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Huitinga Group

MS lesions are still very active in late stages of the disease

Lesions in the brains of people with multiple sclerosis (MS) are much more active during the late stages of the disease than was previously thought. This is the conclusion of a team of neuroscientists led by Inge Huitinga of the Netherlands Institute for Neuroscience, based on research with post mortem brain tissue that was donated to the Netherlands Brain Bank. This finding, published in the scientific journal Acta Neuropathologica, offers a new perspective in terms of prognosis and development of therapies for people with advanced MS.

“These results change our current understanding of MS,” says Huitinga. Until recently it was assumed that the lesion inflammatory activity decreased considerably with the progression of the disease. However, it now turns out that the lesions are much more active in the late stages of MS than was suggested by earlier research. At the time of death, the number of active lesions appears to be higher in MS patients with a more severe course of the disease. Also, men with MS have many more active lesions than women with MS. This would explain why the disease often has a more severe course in men.

Making the inflammatory activity better visible

With financial aid from the Vriendenloterij and the Stichting MS Research, the Netherlands Brain Bank for MS (NBB-MS) has examined the brains of over 180 MS brain donors in terms of number and activity of MS lesions, and has linked it to the course of the disease of the donors. Huitinga: “What now needs to happen is that the scanning techniques are optimized so that the inflammatory activity in MS can be made visible. In this way it can be determined whether the course of the disease during life is indeed connected with the inflammatory activity”. This is expected to enable a better prognosis and development of therapies to target these MS lesions.

This research shows the crucial importance of studying human brain tissue after death to identify the changes that occur at the cellular and molecular level in brain diseases such as MS.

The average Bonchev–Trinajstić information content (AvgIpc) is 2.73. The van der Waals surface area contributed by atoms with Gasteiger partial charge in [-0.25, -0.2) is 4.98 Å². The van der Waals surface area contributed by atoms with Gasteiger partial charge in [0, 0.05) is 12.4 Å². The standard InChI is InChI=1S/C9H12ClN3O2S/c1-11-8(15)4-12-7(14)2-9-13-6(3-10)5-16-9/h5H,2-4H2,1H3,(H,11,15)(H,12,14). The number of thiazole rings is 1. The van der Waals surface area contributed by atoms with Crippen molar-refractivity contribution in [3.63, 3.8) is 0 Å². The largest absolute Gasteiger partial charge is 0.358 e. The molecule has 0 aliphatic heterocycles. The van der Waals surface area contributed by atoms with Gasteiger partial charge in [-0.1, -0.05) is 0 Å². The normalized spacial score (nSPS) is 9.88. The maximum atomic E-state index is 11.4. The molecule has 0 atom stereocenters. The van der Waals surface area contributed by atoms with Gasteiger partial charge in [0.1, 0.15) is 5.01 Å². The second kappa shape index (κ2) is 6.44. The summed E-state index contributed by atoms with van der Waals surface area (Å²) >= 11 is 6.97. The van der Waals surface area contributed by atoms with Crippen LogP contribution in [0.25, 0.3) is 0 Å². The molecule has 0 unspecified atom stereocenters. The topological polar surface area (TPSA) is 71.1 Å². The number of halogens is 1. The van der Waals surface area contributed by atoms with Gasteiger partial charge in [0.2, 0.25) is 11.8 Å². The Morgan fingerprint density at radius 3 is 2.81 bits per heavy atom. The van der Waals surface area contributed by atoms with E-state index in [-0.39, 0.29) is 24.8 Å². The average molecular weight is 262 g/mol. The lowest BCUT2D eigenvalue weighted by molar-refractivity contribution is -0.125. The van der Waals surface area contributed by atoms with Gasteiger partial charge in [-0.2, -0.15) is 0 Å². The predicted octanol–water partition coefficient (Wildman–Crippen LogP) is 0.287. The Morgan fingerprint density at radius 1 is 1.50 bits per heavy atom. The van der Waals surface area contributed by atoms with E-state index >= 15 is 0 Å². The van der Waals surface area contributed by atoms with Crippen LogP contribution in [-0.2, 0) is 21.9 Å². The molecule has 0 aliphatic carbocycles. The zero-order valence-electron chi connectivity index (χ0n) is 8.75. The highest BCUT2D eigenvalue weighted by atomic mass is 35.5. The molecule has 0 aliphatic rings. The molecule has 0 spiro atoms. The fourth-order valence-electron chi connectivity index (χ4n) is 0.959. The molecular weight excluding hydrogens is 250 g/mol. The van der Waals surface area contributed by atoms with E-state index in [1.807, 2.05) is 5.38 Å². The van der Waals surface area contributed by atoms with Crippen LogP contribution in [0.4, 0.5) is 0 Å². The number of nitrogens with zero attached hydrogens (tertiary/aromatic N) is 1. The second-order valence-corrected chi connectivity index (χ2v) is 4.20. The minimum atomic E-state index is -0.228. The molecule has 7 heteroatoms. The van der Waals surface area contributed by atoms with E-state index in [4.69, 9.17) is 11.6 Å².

Multiple sclerosis

In people with MS, lesions occur in the brain in which myelin, the isolating layer around the nerve cells, is destroyed. Without this isolating layer, nerve cells cannot communicate with each other. As a consequence, it affects a patient’s ability to walk, their sense of touch, their speech and their cognitive abilities. The course of the disease varies per patient and is difficult to predict. There is currently no cure.

 

About the Netherlands Brain Bank
The Netherlands Brain Bank (NBB) collects well-documented brain tissue for scientific research projects all over the world from deceased brain donors who have registered during life. NBB-MS is a project within the NBB that is dedicated to multiple sclerosis. The NBB is part of the Netherlands Institute of Neuroscience, an institute of the Royal Netherlands Academy of Arts and Sciences (KNAW). It carries out fundamental and strategic scientific research in the field of neuroscience.

About Stichting MS Research
Stichting MS Research has as its main aim the encouraging and funding of scientific research into the disease multiple sclerosis in adults and children. It also informs a broad audience about the scientific, medical and societal aspects of MS. Investing in research has enabled a better MS diagnosis, a better mapping of the course of the disease and better treatment and quality of care for people with MS.

About the VriendenLoterij
The VriendenLoterij backs social initiatives that support people who have insufficient means or possibilities, helping them to fully participate in society and lead a full life. It also supports volunteers with an ambition to contribute to society. The lottery raises funds for charities that are involved in health and welfare, and helps to publicize their work.

 

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Huitinga Group

The Neuroimmunology group aims to investigate the molecular and cellular factors underlying multiple sclerosis (MS). Special emphasis is put on the role of microglia in the initiation and expansion of MS lesions. The group investigates effects of neurosteroids (sex steroids, glucocorticoids and Vitamin D), complement, CD200 and scavenger receptors on microglia activation and MS lesion development using post mortem MS brain tissue and CSF from more than 200 MS brain donors of the Netherlands Brain Bank and in vivo and in vitro models of demyelination.

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